Confusion Under Canaday B

If you come down to the Women’s Center, you will see that we have two bathrooms right down the hall. These are, you might note, slightly different from many other bathrooms on campus. With blank doors that just say, “Restroom” on them, they are missing the typical markings of, on one, a person wearing a skirt, and, on the other, a person wearing pants. If you continue to walk down the hall to the Women’s Center (from which you will probably hear a loud and somewhat-cackling laugh if I am working), you will see a sign that says, “All Genders and Perspectives Welcome.”

At that point, you may start thinking, “All genders welcome? Why not BOTH genders welcome?” Or maybe you are pondering, “Which bathroom am I supposed to go into? WHERE IS THE FIGURE WITH THE PANTS/SKIRT????” Luckily, after you enter the Women’s Center, where you can grab some free coffee and sit down on a couch, you will probably feel a bit more relaxed. So, perhaps you turn to a WC intern and ask about the bathrooms, about the sign “All Genders Welcome.” After talking about it for a few minutes, you may realize that gender is a bit more complicated than you had previously thought…

Or maybe, you haven’t made it down under Canaday B yet. Maybe you are just running an ice breaker for the student org that you run. You put a hat in the middle of the circle, and tell everyone to write on a slip of paper the name of a celebrity they would want to go on a date with, and put it in the hat. Then, you explain, the hat will go around in a circle and each person will read off the name of a celebrity, so the group can guess who put the name into the hat. As people begin writing things down, you see that a couple of people look a little uncomfortable. Or a LOT uncomfortable. A close friend, who has recently expressed to you that they are questioning their sexuality, comes over and whispers in your ear, “I don’t want to write which celebrity I would go on a date with, because I don’t want to ‘out’ myself to the group.”

Maybe you just woke up this morning and wanted to put on jeans, but the figure on the door to the bathroom says put on a skirt. Or maybe, you wanted to put on a dress, and the figure on the door to the bathroom says wear pants. Or maybe when you looked in the mirror this morning, the body looking back at you just didn’t feel right.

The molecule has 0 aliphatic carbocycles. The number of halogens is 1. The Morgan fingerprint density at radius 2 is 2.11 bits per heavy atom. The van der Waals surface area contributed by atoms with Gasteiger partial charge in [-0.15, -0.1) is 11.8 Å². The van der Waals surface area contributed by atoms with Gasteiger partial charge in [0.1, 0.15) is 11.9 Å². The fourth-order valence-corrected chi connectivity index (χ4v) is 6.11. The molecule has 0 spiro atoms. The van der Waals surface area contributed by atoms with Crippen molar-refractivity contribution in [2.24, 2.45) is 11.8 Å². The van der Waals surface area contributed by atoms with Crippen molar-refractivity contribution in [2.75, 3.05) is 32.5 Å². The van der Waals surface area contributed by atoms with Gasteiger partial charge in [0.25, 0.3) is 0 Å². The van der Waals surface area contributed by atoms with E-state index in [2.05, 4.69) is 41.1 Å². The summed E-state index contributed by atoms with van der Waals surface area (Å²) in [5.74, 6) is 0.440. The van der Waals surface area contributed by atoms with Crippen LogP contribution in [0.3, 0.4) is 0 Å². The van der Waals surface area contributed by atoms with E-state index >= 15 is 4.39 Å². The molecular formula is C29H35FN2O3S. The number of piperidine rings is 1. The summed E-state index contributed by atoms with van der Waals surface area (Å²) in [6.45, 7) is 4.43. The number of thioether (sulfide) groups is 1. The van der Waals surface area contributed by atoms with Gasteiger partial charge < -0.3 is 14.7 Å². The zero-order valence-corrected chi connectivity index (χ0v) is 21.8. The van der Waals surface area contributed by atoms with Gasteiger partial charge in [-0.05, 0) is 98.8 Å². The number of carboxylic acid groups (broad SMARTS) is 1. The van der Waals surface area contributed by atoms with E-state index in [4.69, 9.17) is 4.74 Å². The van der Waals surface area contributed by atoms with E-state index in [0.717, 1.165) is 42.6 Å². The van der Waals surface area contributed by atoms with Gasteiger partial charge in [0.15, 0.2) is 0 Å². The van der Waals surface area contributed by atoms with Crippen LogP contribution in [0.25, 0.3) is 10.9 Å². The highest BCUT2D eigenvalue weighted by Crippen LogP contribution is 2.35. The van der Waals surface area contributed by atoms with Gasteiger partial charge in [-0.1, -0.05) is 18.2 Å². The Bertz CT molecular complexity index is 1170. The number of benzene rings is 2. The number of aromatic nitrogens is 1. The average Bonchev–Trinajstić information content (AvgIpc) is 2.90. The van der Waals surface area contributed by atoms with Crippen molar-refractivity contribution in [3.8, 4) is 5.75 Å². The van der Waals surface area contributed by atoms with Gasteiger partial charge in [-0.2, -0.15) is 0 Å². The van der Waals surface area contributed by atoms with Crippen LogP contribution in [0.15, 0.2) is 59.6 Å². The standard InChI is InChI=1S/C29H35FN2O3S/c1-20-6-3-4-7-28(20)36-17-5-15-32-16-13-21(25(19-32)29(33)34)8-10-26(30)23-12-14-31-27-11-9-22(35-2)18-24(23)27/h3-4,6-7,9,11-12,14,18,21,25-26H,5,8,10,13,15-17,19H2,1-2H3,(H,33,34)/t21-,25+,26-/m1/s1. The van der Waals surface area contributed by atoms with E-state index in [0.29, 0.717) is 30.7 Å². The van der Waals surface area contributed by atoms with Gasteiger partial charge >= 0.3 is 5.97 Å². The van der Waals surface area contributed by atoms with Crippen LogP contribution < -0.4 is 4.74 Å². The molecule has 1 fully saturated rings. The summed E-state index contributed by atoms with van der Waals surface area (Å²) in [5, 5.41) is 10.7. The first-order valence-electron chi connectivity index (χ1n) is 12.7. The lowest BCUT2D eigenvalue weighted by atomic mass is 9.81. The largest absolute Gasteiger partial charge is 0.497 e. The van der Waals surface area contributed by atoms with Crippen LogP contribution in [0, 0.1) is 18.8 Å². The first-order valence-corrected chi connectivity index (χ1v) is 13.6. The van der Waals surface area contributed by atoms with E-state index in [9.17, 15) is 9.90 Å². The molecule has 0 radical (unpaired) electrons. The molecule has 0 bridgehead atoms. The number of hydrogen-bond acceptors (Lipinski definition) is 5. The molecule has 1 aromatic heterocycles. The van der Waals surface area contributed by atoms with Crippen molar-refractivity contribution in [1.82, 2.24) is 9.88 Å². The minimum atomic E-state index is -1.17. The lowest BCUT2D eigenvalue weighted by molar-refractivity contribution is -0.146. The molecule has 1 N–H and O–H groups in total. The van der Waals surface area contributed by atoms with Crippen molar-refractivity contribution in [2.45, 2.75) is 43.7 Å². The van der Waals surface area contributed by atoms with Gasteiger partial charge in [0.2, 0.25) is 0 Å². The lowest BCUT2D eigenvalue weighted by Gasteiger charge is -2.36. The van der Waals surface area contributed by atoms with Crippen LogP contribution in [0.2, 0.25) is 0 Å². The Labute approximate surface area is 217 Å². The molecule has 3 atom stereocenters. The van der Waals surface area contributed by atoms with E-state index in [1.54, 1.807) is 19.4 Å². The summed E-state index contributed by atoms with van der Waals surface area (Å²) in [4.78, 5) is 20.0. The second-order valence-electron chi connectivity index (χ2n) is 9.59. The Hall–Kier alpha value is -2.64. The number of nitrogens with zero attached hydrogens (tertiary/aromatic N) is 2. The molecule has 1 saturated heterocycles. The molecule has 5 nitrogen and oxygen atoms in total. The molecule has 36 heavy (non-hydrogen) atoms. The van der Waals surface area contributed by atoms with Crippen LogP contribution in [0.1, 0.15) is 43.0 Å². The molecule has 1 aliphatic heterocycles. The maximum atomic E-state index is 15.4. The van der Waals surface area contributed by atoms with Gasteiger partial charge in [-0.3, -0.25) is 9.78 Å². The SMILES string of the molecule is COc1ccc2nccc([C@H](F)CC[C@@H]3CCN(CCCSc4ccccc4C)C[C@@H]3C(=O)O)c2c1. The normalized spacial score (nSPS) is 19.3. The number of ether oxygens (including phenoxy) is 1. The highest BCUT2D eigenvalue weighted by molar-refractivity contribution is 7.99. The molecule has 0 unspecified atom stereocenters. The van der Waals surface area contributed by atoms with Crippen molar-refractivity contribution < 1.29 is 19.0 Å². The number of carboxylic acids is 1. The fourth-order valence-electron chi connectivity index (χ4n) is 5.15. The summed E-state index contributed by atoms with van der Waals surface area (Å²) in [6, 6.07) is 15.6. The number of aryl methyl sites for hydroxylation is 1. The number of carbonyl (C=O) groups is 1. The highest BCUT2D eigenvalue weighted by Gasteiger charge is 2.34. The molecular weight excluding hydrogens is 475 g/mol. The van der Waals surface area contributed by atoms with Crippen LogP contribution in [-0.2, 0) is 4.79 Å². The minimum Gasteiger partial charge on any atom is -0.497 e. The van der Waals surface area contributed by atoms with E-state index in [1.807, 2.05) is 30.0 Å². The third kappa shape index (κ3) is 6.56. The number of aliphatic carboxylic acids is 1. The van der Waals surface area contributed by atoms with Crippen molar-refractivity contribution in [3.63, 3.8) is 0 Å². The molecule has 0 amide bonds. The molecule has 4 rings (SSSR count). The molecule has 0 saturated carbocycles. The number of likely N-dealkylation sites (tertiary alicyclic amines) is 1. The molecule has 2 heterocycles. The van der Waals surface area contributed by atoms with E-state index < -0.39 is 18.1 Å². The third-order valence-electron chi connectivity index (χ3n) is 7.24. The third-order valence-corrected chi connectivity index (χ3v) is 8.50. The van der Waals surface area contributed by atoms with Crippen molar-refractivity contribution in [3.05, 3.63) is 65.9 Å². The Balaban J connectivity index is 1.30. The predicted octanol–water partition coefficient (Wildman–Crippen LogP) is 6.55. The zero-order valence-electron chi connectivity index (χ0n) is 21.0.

Whether you are trying to create an inclusive environment in a student group, or you are just trying to figure out how the color of your baby blanket relates to your present-day feelings about your body and your decisions about how you want to walk, speak, or act (or who you want to make-out with this weekend), gender affects our everyday lives in an infinite number of ways. And gender is complicated! It can make us feel embarrassed or elated, empowered or degraded, stressed or oppressed. It can make us the center of attention (in a way we may enjoy or despise), and it can place us on the margins, too nervous to speak up.

How does gender affect your everyday life? How can you shape your interactions and your behavior (as a peer, leader, teammate, or friend) to be as welcoming and gender-inclusive as possible? This may not be something you think about very often, but the Women’s Center would love to help you start brainstorming, and putting your ideas into action. Gender 101 is a workshop developed by the Women’s Center to empower you to start doing just that.

Schedule a Gender101 for your organization, or contact the Women’s Center to learn more about the workshop!


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